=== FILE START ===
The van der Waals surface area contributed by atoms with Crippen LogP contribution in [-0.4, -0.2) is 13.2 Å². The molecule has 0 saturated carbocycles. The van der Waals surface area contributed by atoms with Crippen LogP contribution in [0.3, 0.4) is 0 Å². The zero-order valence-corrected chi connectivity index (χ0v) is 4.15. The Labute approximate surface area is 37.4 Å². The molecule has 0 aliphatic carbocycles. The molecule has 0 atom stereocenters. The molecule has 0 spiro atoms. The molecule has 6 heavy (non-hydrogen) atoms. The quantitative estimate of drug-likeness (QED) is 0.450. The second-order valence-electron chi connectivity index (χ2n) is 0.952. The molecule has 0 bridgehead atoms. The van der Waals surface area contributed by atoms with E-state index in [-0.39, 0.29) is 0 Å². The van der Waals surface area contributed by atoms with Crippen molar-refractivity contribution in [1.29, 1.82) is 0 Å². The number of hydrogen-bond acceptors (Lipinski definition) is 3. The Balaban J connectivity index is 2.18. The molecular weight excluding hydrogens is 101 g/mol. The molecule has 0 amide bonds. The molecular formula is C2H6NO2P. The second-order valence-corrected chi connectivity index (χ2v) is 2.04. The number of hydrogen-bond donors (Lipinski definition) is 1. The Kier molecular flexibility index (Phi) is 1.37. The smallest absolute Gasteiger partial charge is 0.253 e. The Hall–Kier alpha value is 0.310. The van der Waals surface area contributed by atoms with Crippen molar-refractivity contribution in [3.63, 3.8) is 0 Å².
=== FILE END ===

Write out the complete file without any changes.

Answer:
The van der Waals surface area contributed by atoms with Crippen LogP contribution in [-0.4, -0.2) is 13.2 Å². The molecule has 0 saturated carbocycles. The van der Waals surface area contributed by atoms with Crippen LogP contribution in [0.3, 0.4) is 0 Å². The zero-order valence-corrected chi connectivity index (χ0v) is 4.15. The Labute approximate surface area is 37.4 Å². The molecule has 0 aliphatic carbocycles. The molecule has 0 atom stereocenters. The molecule has 0 spiro atoms. The molecule has 6 heavy (non-hydrogen) atoms. The quantitative estimate of drug-likeness (QED) is 0.450. The second-order valence-electron chi connectivity index (χ2n) is 0.952. The molecule has 0 bridgehead atoms. The van der Waals surface area contributed by atoms with E-state index in [-0.39, 0.29) is 0 Å². The van der Waals surface area contributed by atoms with Crippen molar-refractivity contribution in [1.29, 1.82) is 0 Å². The number of hydrogen-bond acceptors (Lipinski definition) is 3. The Balaban J connectivity index is 2.18. The molecular weight excluding hydrogens is 101 g/mol. The molecule has 0 amide bonds. The molecular formula is C2H6NO2P. The second-order valence-corrected chi connectivity index (χ2v) is 2.04. The number of hydrogen-bond donors (Lipinski definition) is 1. The Kier molecular flexibility index (Phi) is 1.37. The smallest absolute Gasteiger partial charge is 0.253 e. The Hall–Kier alpha value is 0.310. The van der Waals surface area contributed by atoms with Crippen molar-refractivity contribution in [3.63, 3.8) is 0 Å².